Interior of the departments showing their functional flexibility. Photos courtesy of Steven Holl Architects.

The project was awarded the AIA NY Honor Award in 1992 and an award from the defunct Progressive Architecture magazine in 1991.


American architect Mark Mack , based in California, has a long history of urban development projects, as well as institutional, commercial and especially residential buildings.

His proposal for Nexus World is located at the corner of a shopping street with a residential corner of the end of the Tusquets' building. In front of the commercial street frontage, the building sets back creating a small plaza, which was also landscaped by Mack.

Detail of the corner, includes the landscape design.

It consists of 29 housing units organized in 3 blocks that reach up to 6 levels. Using a varied and flexible typology that is inserted into a grid of 6 m, Mack protrudes balconies or removes parts of the volume, leaving the structure exposed at times.

Rear view of the building.


Renowned French architect Christian de Portzamparc was a Pritzker Prize laureate in 1994. Among his projects include the Citè de la Musique in Paris.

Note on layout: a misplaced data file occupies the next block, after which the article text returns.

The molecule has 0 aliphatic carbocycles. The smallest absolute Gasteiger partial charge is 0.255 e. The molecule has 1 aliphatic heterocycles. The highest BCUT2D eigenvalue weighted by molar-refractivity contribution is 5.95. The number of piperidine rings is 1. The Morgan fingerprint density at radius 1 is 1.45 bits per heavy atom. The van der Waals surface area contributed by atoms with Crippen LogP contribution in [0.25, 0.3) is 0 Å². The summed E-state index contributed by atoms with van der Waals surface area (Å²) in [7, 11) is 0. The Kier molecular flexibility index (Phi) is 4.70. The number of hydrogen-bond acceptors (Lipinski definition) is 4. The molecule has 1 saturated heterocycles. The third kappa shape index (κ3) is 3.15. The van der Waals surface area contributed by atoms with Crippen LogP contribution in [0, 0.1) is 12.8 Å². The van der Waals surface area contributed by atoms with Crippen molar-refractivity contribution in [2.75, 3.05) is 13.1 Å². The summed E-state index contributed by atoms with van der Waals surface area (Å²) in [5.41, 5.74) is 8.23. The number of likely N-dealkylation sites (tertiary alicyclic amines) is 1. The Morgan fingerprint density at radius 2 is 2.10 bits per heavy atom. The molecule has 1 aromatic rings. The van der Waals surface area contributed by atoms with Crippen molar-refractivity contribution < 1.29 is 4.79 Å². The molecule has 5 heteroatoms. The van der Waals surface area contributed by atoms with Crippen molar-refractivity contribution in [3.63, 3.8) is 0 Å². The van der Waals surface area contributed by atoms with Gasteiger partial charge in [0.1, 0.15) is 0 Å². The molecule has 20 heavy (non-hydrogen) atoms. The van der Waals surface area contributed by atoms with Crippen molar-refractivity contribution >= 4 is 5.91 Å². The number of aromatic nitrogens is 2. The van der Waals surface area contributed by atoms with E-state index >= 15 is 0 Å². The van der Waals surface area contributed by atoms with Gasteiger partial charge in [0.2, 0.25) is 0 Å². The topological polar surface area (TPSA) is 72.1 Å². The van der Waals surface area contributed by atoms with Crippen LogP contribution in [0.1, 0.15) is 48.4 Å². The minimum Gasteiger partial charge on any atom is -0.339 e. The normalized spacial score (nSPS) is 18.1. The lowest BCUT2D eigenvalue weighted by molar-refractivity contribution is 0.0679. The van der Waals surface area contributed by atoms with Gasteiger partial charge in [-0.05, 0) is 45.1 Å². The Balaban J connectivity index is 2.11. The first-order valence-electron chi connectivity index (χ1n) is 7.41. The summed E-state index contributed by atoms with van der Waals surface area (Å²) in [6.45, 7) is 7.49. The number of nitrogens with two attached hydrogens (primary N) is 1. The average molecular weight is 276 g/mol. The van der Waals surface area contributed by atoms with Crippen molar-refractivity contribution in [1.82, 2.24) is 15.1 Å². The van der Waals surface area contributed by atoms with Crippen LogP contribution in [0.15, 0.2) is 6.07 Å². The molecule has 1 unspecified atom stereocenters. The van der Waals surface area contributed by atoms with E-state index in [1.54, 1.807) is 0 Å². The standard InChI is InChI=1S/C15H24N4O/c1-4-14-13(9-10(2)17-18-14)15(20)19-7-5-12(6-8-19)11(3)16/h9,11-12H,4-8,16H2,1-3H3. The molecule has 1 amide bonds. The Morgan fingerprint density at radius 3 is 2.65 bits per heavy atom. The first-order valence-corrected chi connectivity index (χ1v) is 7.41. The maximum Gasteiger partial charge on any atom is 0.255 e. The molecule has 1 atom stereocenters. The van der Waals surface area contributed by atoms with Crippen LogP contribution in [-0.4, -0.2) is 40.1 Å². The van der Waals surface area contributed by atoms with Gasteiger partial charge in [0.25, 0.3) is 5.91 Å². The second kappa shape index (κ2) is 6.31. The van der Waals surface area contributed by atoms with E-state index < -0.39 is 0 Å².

The Portzamparc's housing blocks are landscaped with water.
Photo C. Zeballos

For Nexus World, Potzamparc planned three gray housing blocks attached to a yellow tower, surmounted by a saucer-shaped hat, that houses the social spaces in an attempt to make a reference to the Japanese tradition. This was a mistake in Portzamparc's research, because although in traditional houses there are rooms separated from the main house, called "hamare" (which literally means "separate") they do not have a social function but they are used especially by children, where they will do their homework or play without disturbing their parents. The social space or "ima", where the family gathers or rests, is fully integrated into the house. For this reason, the "social rooms" in Portzamparc tower are often used as warehouses.